About Facial Reanimation Surgery (Smile Surgery)
Facial reanimation surgery may be recommended when you experience total or near-total loss of your ability to show facial expression. Facial paralysis may result from a birth-related condition such as Moebius Syndrome, a facial injury, or tumor surgery that involves the facial nerve. Either the facial nerve does not function properly, or facial muscles don’t develop properly or become lax and unable to perform.
Nature and Timing of Lost Nerve Function Determines Type of Surgery
Facial reanimation surgery can take two forms, depending on the nature and timing of the lost nerve function:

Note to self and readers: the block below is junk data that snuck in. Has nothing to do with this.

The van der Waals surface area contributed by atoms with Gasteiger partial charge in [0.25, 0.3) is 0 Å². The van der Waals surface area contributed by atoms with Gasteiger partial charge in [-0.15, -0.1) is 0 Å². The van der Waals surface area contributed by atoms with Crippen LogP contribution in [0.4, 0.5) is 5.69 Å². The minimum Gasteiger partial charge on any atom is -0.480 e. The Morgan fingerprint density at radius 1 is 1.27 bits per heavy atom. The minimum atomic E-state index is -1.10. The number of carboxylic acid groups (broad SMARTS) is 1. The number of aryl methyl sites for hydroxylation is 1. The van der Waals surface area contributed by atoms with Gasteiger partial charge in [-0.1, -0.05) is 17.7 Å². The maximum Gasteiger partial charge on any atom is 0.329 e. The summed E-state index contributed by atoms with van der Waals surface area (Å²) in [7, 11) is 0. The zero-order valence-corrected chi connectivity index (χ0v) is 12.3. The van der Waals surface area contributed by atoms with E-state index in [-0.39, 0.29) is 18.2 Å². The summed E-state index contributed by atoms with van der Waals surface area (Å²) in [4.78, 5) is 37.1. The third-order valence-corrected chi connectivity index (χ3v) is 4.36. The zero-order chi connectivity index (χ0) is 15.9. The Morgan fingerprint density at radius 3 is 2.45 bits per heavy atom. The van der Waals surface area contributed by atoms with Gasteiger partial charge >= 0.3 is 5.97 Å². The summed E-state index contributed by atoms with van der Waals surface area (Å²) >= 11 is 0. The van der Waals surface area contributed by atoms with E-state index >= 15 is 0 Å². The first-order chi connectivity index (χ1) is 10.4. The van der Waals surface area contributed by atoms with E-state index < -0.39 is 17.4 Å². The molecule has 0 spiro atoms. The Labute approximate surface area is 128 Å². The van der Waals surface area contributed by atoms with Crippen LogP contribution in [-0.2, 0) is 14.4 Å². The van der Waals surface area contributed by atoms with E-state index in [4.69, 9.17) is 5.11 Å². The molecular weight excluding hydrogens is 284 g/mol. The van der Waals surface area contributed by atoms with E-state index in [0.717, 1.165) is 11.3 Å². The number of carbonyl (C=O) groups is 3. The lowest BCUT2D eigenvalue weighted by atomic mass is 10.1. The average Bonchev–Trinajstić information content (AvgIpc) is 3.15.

- Microsurgical muscle transfer can restore the ability to smile in people born without facial movement or with longstanding facial paralysis.
- Nerve transfers or grafts can restore facial muscle function in people who previously had facial movement but lost function following tumor surgery or trauma.
One or Two Stages
Facial reanimation is performed in one or two stages. When procedures are performed in two stages, they are often separated by a period of 9–12 months. Many factors are taken into consideration when determining the best approach, including your age, the cause of your facial paralysis, and whether it affects one side of your face (unilateral) or both (bilateral). Your surgeon will explain this when recommending the process that will achieve the best possible results for you.